Darrell Gale, Director of Public Health for East Sussex, has just published his annual report ‘Connecting People and Places: Bringing communities together in East Sussex’.

The report captures how a partnership of public health, local authorities, the NHS and the Voluntary, Community and Social Enterprise (VSCE) sector in East Sussex are developing a collaborative approach to mitigating the worst effects of loneliness across the county.

In this post, we share a bit about our work to inform this report and what we learned about loneliness along the way. 

“Humans are social creatures: in this simple and obvious fact lies both the problem and the solution to the current crisis of loneliness.”

Dr Vivek Murphy, US Surgeon General

Loneliness: whose problem is it?

Long before the pandemic introduced us all to the effects of social distancing, loneliness had been identified as a ‘defining feature of the 21st century’. 

Loneliness is a subjective experience, a ‘mismatch between the quantity and quality of the social relationships we have, and those we want.’ Most of us will experience it at some point in our lives, but usually it will pass. However, for those who suffer chronic loneliness there can be severe consequences for mental and physical health and an increased risk of early death.

Inevitably, the effects of loneliness show up in the health system, but is it something a doctor can fix? The obvious answer is no. But if doctors can’t fix it, then who or what can?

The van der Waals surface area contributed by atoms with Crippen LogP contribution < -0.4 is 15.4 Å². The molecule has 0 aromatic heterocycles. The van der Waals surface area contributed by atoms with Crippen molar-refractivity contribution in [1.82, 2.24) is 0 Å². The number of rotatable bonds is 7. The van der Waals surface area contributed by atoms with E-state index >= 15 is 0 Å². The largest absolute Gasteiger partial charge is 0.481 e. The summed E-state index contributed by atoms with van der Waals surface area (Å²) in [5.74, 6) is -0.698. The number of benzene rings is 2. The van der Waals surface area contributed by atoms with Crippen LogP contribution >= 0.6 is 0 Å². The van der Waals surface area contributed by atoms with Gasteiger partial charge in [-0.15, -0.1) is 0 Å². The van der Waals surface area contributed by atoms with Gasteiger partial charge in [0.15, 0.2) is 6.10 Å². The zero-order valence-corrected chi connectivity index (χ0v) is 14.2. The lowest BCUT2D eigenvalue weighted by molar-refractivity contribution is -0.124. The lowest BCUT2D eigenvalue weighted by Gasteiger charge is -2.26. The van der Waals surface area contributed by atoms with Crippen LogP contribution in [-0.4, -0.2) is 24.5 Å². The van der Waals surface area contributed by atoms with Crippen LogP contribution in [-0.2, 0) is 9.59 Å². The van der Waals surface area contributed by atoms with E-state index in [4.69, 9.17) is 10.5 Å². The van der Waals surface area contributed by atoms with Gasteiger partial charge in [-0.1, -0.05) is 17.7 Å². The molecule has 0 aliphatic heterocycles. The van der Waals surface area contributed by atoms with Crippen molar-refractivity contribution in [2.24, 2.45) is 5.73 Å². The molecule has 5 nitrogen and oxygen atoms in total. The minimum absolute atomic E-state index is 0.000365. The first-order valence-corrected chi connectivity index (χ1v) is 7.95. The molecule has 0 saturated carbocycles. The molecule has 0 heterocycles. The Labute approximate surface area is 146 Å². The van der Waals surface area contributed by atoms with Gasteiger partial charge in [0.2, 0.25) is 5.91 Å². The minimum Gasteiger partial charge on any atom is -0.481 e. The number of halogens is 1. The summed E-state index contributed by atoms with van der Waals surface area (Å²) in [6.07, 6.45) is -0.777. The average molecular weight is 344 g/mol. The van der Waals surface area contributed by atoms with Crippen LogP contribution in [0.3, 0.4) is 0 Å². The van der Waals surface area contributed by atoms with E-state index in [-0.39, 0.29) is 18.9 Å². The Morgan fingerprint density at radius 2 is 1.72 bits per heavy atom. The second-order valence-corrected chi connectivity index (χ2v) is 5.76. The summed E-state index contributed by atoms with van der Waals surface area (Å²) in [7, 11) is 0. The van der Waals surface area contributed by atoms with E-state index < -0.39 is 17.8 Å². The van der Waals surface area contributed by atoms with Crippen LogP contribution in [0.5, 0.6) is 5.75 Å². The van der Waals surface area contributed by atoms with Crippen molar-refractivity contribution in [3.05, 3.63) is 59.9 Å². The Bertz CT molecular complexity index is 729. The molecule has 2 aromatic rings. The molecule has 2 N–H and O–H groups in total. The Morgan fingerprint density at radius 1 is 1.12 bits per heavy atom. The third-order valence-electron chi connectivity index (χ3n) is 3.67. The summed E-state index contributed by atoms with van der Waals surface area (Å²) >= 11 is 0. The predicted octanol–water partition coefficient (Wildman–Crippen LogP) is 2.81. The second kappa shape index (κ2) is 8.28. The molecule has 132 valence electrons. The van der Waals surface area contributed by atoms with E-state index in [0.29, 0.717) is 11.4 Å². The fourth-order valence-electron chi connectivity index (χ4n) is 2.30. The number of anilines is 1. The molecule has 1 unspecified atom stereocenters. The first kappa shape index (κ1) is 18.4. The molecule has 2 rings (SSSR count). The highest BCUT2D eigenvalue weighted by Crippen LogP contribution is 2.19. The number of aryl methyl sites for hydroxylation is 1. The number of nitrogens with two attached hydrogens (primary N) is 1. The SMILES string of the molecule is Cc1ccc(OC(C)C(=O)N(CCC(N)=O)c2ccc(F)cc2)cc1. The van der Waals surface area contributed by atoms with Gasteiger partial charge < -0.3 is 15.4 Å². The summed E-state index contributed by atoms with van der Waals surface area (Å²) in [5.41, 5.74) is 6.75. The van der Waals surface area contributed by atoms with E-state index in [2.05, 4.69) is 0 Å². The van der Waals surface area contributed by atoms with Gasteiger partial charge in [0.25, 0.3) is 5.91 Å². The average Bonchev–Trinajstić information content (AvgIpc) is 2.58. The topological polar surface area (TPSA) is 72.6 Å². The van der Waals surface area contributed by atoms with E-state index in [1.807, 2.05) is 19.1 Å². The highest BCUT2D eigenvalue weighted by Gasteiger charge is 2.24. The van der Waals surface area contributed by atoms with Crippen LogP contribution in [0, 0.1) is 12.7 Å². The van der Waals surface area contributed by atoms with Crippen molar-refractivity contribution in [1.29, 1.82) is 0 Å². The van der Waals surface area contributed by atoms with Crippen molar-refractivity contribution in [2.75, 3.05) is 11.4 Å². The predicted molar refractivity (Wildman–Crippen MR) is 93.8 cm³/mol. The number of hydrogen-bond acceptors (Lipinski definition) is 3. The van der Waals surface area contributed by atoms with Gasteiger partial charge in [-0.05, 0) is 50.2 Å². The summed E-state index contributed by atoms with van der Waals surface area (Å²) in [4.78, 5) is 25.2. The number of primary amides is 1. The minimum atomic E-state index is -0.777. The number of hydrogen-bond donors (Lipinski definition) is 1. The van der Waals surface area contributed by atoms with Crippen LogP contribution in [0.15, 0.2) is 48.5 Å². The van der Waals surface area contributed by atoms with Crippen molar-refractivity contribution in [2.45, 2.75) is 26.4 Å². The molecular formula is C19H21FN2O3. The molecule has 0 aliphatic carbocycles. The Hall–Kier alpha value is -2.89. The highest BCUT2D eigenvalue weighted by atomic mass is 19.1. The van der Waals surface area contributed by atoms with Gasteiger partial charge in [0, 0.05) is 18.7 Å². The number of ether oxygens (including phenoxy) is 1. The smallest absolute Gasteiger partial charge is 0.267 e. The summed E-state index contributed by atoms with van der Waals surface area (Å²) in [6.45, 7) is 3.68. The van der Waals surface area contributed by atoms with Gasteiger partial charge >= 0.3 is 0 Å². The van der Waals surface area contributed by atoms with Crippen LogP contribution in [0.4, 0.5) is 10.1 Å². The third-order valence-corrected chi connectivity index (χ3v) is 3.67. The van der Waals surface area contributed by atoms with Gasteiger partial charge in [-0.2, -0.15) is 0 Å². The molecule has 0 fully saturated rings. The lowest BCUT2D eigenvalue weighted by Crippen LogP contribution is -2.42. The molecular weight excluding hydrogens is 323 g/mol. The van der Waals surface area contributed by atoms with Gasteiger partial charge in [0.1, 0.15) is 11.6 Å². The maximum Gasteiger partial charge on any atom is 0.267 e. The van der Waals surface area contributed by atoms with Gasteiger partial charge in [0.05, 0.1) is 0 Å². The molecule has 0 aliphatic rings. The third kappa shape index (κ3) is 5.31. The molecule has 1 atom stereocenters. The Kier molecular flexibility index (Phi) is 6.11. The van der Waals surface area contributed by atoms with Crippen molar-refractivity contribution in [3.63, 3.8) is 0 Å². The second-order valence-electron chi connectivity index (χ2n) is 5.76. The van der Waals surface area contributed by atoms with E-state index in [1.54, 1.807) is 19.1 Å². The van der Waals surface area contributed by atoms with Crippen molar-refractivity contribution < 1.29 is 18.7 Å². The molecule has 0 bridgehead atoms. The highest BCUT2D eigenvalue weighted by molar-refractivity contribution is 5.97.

Loneliness is a complex social problem, so searching for a single solution is a mistake in itself. It’s the product of many different sets of circumstances – personal, social, societal. No one intervention or organisation can make much of a dent.

The answer lies in connection. And creating the kind of environments that enable greater quantity and quality of connection. Local government and place-based partnerships have a powerful role to play in shaping the places in which we live to support communities to become better connected. 

Our recent work with East Sussex County Council to develop a systems approach to loneliness helped show how that can be brought about.

In his recent report ‘Connecting People and Places. Bringing communities together in East Sussex’ Darrell Gale, Director of Public Health in East Sussex, reflects on the learning from this work, led by public health and involving a partnership of local authorities, the NHS and the Voluntary, Community and Social Enterprise (VSCE) sector in East Sussex.

Together, the partnership has committed to a joined up strategy that connects the dots, spots the gaps and ensures that all departments, sectors and communities are playing a part in strengthening connections – connections within communities, between communities, and between communities and the organisations that serve them. The key learning is that to be able to do this, the system needs to be better connected within itself.

Creating connections

Understanding the different types of connections enables us to identify appropriate and possible interventions.

Connections between people can be understood based on how closely associated people are with each other. At the top are partner relationships, intimate and close relationships between people who share a mutual bond and trust for each other.